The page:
Kemoeatu tore his Achilles' tendon on the first day of training camp a year ago, and was on crutches for weeks, although he had some sort of gadget that was supposed to vacuum blood toward his ankle. As you can see above, he was just sort of running, without any contact, when the thing popped.
"I'm bummed out," he told reporters after getting hurt. "They're going to go in there and try and fix it up and see when I can come back. After surgery, they're telling me it will be four weeks at least. So maybe I'll be back for the last month of the season. Every little hope I have is that I'll be back out there with the boys."
Before the end of the week, though, the Panthers placed him on injured reserve, ending his season.
Kemoeatu is usually listed at 345 pounds, but he has often spoken of himself as "360-plus" in the past. That's evidently what he weighed last fall, when he told the Charlotte Observer he was working with a nutritionist to try to drop 30-40 pounds, largely by eating more fruits and vegetables.
"I'm trying not to eat as much, so I won't have to take off as much," he told the paper. "I've been staying away from the steakhouses. Ruth's Chris and Del Frisco's - I won't see them again until 2011!"
"It's tough," he added. "I come from a family where we get big. The older we get the bigger we get."
Even before his injury, in 2006, he told South Carolina's The Herald that he was over 360.
"I'll be honest with you," quarterback Jake Delhomme told the paper. "He's the biggest human being I've ever seen in my life."
The Herald reported that Kemoeatu wore a size 54 jersey and the largest helmet size available, and that the interior pads of his helmet still had to be shaved down to fit his noggin.
He was known for his silence during his college career at Utah, but by his senior year, Coach Ron McBride --who said the nose tackle didn't speak for about three years -- finally convinced Kemoeatu to liven up in the locker room. At that point, he became known for his pre-game ritual
"I'm just doing what the coaches tell me to do -- all the coaches. I'm going to start charging $5 apiece," Kemoeatu told the Deseret News. "I just get at [teammates], scream, hit people on the head. I don't really write out something to get ready for it. It seems to be good so far.
"I'm just trying to get all the guys fired up before the game, get the butterflies out of their stomachs. A lot of guys get nervous before the game, (so I try to) get it out of their system. Hey, it worked for me in high school, so I figured it would work again."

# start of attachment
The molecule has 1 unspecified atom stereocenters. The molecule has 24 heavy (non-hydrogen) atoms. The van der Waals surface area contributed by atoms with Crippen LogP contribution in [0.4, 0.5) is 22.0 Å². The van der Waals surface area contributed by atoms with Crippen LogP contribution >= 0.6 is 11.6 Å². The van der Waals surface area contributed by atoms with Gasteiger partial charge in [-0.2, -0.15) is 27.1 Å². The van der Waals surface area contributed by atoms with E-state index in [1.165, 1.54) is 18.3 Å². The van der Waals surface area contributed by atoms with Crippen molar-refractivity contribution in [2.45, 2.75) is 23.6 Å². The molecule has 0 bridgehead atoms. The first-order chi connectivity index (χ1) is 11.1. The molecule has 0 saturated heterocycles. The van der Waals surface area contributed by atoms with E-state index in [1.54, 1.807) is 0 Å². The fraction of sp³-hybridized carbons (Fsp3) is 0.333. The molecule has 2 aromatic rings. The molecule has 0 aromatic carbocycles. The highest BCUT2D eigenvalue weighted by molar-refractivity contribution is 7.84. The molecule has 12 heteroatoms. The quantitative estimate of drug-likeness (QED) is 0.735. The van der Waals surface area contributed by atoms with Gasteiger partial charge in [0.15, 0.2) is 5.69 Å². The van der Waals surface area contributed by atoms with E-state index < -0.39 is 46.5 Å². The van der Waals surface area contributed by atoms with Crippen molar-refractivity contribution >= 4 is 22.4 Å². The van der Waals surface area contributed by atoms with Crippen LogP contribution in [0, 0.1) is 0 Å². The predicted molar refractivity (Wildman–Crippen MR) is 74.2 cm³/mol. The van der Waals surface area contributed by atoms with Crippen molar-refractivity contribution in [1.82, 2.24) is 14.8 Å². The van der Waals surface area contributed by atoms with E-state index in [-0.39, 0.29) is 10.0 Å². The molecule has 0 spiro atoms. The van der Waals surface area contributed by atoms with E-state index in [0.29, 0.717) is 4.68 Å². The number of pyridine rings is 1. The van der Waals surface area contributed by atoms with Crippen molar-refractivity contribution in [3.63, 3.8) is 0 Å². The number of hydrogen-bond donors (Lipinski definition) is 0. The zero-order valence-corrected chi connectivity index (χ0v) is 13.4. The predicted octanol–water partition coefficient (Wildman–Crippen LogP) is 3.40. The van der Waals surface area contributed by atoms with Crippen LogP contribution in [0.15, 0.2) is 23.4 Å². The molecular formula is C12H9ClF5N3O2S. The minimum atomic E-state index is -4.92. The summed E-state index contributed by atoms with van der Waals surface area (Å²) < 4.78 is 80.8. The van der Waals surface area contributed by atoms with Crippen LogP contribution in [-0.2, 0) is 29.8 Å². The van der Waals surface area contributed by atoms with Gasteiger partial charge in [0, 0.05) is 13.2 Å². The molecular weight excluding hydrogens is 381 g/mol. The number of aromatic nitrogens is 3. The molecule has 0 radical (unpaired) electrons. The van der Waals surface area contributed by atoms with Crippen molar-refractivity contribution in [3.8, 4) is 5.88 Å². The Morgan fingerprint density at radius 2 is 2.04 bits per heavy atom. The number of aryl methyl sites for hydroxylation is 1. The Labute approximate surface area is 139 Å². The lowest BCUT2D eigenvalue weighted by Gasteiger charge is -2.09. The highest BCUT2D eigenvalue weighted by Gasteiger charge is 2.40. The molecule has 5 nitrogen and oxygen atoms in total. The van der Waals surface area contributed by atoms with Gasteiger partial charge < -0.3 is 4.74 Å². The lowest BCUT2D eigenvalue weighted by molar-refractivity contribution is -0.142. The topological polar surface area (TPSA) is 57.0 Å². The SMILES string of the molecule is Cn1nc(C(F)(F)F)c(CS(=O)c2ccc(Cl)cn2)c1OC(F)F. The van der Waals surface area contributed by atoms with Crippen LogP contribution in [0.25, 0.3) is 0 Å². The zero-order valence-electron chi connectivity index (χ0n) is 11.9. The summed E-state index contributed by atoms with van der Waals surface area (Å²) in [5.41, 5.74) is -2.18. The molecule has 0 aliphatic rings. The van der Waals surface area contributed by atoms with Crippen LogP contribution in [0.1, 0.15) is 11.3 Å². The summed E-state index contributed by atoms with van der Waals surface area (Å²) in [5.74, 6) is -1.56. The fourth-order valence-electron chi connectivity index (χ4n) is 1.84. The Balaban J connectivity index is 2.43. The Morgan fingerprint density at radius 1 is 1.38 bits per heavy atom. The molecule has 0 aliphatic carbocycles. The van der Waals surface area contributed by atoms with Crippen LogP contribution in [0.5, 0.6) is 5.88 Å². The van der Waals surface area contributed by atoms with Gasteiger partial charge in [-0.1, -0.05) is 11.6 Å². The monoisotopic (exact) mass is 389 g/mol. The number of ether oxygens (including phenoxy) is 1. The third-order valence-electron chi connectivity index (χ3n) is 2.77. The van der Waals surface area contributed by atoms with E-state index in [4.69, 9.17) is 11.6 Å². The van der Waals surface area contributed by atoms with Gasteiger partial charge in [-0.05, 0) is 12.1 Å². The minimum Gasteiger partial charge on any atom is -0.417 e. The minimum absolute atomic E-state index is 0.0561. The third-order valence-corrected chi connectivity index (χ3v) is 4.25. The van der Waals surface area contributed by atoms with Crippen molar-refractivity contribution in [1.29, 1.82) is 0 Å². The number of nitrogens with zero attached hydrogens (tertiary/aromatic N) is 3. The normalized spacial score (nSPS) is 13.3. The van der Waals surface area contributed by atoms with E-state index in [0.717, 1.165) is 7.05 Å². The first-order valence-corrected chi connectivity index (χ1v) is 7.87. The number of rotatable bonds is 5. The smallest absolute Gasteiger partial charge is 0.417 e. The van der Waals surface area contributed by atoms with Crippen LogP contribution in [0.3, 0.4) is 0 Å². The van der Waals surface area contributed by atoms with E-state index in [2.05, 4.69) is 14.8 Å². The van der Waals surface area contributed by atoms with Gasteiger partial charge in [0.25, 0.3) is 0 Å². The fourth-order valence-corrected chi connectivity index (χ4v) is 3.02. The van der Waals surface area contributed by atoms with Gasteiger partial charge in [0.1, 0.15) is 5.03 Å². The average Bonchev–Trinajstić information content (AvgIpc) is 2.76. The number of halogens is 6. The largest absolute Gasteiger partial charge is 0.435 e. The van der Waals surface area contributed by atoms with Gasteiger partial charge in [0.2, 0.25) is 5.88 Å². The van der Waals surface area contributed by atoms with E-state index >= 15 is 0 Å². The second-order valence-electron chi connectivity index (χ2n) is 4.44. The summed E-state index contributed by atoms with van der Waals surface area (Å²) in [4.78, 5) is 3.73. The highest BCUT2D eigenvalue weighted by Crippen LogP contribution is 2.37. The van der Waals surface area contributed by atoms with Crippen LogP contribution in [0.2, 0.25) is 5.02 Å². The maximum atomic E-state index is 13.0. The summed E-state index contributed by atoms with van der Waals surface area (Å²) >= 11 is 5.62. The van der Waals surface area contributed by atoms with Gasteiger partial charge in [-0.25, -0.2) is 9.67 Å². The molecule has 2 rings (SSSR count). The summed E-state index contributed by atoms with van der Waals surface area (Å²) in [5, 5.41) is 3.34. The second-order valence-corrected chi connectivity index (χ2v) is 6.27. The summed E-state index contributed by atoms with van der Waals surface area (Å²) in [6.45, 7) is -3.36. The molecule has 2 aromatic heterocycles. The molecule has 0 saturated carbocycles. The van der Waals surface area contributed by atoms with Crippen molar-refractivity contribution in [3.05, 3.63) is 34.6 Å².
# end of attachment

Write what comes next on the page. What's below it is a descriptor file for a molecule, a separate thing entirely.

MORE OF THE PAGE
Speaking of rituals, this is from the Baltimore Sun in 2002, Kemoeatu's rookie year:
Edwin Mulitalo had company Tuesday for what has become a Rookie Night ritual, his rendition of the "haka," a war dance rooted in the South Pacific. Maake Kemoeatu, a rookie from Utah trying to make the team as a defensive tackle, was born in Tonga and played scholastically in Hawaii.Maybe he can teach it to Haynesworth.
"I heard that Mulitalo had always finished camp doing the New Zealand Maori war dance," Kemoeatu said. "I thought I would join him, finish off camp with a good note. I'd done it before back on the islands, and Ed said he liked having someone to do the haka with."
Kemo has three brothers who played Division I football, with Chris -- a guard for the Steelers -- the most accomplished on the field. Their father ran a construction business during their childhood, didn't want his kids playing football, kept them away from television, and stressed the value of hard work. Here, for example, is a tale from the Pittsburgh Tribune-Review:
The proposed wall in question was four stories high. Too high and apparently too much for Chris Kemoeatu and older brother Ma'ake to help build.Not sure if this is a parable or if it actually happened.
Manako Kemoeatu gave his two oldest sons only two days to carry various supplies -- rocks, cement, water -- to the top of a steep hill so he could build the wall. On the second day, however, Chris and Ma'ake were both so exhausted they became convinced they couldn't finish their portion of a job that didn't pay very well in the first place.
That isn't the point, Manako told his sons. If you don't finish, how will we feed our family with the money I'm supposed to earn for building the wall? He made them a promise: If they somehow completed the Herculean task, any other challenges they faced in life would seem small by comparison. Somehow, Chris and his brother finished the job, lugging the remaining supplies to the top of the hill. The wall was built."
The Tribune-Review also reported that Maake and Chris head back to Hawaii in the offseason, where the custom is for the men to do all the cooking.
"In keeping with that tradition, Chris prepares huge feasts with Ma'ake consisting of wild pigs, cows and chickens that they personally hunt and cook outside on wooden poles," the paper reported.
The brothers also still speak Tongan in their parents' home. Not sure yet how to say "wild pig on a wooden pole" in Tongan, but I'll try to find out.